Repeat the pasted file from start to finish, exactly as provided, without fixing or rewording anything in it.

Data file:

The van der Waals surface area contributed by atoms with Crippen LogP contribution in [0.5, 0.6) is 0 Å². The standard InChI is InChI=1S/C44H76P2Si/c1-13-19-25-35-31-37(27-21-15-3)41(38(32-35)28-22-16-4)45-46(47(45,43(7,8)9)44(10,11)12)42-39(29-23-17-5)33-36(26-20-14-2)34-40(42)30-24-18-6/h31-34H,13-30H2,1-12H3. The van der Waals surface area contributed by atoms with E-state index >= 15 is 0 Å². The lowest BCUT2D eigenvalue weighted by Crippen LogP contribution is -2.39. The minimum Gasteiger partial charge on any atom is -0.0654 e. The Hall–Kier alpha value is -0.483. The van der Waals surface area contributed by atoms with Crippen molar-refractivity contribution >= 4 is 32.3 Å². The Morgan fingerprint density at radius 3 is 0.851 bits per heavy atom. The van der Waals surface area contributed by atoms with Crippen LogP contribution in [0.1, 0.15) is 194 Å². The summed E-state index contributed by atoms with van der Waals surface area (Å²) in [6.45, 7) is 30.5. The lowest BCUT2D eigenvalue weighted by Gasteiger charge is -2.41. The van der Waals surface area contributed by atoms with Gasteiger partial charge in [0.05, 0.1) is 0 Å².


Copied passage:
The van der Waals surface area contributed by atoms with Crippen LogP contribution in [0.5, 0.6) is 0 Å². The standard InChI is InChI=1S/C44H76P2Si/c1-13-19-25-35-31-37(27-21-15-3)41(38(32-35)28-22-16-4)45-46(47(45,43(7,8)9)44(10,11)12)42-39(29-23-17-5)33-36(26-20-14-2)34-40(42)30-24-18-6/h31-34H,13-30H2,1-12H3. The van der Waals surface area contributed by atoms with E-state index >= 15 is 0 Å². The lowest BCUT2D eigenvalue weighted by Crippen LogP contribution is -2.39. The minimum Gasteiger partial charge on any atom is -0.0654 e. The Hall–Kier alpha value is -0.483. The van der Waals surface area contributed by atoms with Crippen molar-refractivity contribution >= 4 is 32.3 Å². The Morgan fingerprint density at radius 3 is 0.851 bits per heavy atom. The van der Waals surface area contributed by atoms with Crippen LogP contribution in [0.1, 0.15) is 194 Å². The summed E-state index contributed by atoms with van der Waals surface area (Å²) in [6.45, 7) is 30.5. The lowest BCUT2D eigenvalue weighted by Gasteiger charge is -2.41. The van der Waals surface area contributed by atoms with Gasteiger partial charge in [0.05, 0.1) is 0 Å².